For the Blairs, compromise began almost from the beginning. Early on, Cherie decided to quit competing directly with him for a tenancy in Lord Irvine's chambers and joined the chambers of libel lawyer George Carman instead. Tony Blair stayed put. Their next challenge would come in the political arena. Both were passionate about politics (she had joined the Labour Party aged 16 in 1970, he waited until 1975) and decided that each would try to get elected to Parliament. Then they are said to have made a deal: whoever made it first would continue in politics while the other supported the family. Both stood for election. Cherie almost lost her deposit in Thanet North. Tony won in Sedgefield in 1983.

Fifteen years later, the deal still stands. It has lasted through the births of three children and much more. Cherie Booth - as she is known by colleagues - has made her family well-off if not rich. There are signs, too, that there have been negotiations over his career, particularly in his decision not to contest the deputy leadership under John Smith. "When it came to whether or not he was going to run for the deputy leader's job, Euan said he was glad that Daddy has chosen to spend more time at home," Cherie told interviewer Barbara Amiel in 1992. "I think Tony is incredibly talented and I want him to succeed - he's got an incredible amount to offer - but we've got young children and they need to be protected."

John Smith's death in 1994 forced the decision that the Blairs had thought would wait until their children were grown. Tony Blair told an interviewer last year that he heard the news while driving along the Great Northern Road in Aberdeen. "I had to speak to Cherie before I made any decision. I got back to London as quickly as I could." In Islington, he and Cherie sat down and talked. "Cherie said, 'You didn't ask for this, you didn't plan it, but it's here and you've got to do it'," said Tony. "I said: 'Look outside the front door. There were journalist and photographers and camera crews. This is what we're going to expose the children to'."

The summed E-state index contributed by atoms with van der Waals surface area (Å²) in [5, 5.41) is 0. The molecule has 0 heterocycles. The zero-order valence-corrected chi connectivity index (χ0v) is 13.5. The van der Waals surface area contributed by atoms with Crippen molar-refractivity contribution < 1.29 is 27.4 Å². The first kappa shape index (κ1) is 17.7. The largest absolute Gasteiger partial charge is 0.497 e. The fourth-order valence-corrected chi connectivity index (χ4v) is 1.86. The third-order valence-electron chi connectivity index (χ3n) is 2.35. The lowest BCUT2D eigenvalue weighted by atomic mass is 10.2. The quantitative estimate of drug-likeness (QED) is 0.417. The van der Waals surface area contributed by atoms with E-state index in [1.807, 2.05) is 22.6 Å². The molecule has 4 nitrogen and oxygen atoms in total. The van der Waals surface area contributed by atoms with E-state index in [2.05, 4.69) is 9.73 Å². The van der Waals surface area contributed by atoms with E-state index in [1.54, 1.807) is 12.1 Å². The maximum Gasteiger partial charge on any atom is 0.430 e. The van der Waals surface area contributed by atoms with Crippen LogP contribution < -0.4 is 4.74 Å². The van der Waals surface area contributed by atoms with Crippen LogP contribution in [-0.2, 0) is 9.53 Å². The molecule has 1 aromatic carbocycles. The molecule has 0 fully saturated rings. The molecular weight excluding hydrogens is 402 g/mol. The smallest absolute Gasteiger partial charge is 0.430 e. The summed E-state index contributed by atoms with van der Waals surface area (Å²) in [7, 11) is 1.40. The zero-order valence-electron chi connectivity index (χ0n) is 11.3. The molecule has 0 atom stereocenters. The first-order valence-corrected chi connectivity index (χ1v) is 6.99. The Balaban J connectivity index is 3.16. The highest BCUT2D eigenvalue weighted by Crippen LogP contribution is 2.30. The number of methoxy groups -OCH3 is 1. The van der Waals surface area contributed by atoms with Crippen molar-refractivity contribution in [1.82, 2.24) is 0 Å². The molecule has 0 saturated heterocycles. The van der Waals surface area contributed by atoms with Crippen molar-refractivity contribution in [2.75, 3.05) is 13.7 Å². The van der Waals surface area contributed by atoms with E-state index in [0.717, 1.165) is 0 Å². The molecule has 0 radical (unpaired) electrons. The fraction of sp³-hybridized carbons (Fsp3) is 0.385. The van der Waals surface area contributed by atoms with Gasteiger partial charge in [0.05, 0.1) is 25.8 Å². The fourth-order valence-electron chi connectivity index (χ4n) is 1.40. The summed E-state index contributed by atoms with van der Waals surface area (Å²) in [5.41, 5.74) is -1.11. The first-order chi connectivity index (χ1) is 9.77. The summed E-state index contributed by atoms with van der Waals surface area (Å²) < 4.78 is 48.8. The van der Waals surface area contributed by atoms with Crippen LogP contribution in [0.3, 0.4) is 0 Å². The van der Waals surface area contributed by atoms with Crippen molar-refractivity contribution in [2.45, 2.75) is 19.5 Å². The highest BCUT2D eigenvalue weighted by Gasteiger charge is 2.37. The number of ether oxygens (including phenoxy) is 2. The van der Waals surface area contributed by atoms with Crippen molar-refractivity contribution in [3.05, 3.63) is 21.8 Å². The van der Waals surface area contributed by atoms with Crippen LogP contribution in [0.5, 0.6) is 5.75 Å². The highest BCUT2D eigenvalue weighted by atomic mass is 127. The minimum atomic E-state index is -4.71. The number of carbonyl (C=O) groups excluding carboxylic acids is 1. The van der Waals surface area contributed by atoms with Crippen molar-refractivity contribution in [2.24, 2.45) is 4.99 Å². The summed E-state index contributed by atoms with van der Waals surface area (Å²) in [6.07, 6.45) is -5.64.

In the end he listened to his wife, but he has stuck to his part of the bargain too. At a reception to mark her husband becoming leader, a local councillor noted that she would be giving up work if her husband became PM. "And can you tell me one good reason why I should?" she demanded. In 1995 she became a QC. "I would love to be a judge," she said. She is the first working mother to reside in Downing Street. "I'm full of admiration for Cherie. How she manages to do these cases and keep everything separate, I don't know," said Linda McDougall, author of Westminster Women and wife of Austin Mitchell MP.

We may never know much more about what makes the First Marriage tick although many, including Linda McDougall, enjoyed seeing a glimpse of the Blairs at home last month when a spoof caller to No 10 was told to just hang on a minute while Cherie went to fetch the Prime Minister. "I thought that was an interesting insight. It sounded fantastically normal," she said. "It's great that they really do have their breakfast together and worry about the athletic kit and the socks."

Have you tried new the Independent Digital Edition apps?
Life and Style
ebookNow available in paperback
ebookA delicious collection of 50 meaty main courses
Latest stories from i100
Have you tried new the Independent Digital Edition apps?
Independent Dating

By clicking 'Search' you
are agreeing to our
Terms of Use.

ES Rentals

    iJobs Job Widget
    iJobs General

    Recruitment Genius: 3rd Line Virtualisation, Windows & Server Engineer

    £40000 - £47000 per annum: Recruitment Genius: A 3rd Line Virtualisation / Sto...

    Recruitment Genius: Refrigeration and Air Conditioning Service Engineer

    £26000 - £35000 per annum: Recruitment Genius: A successful national service f...

    Recruitment Genius: Business Development Executive / Sales - OTE £25,000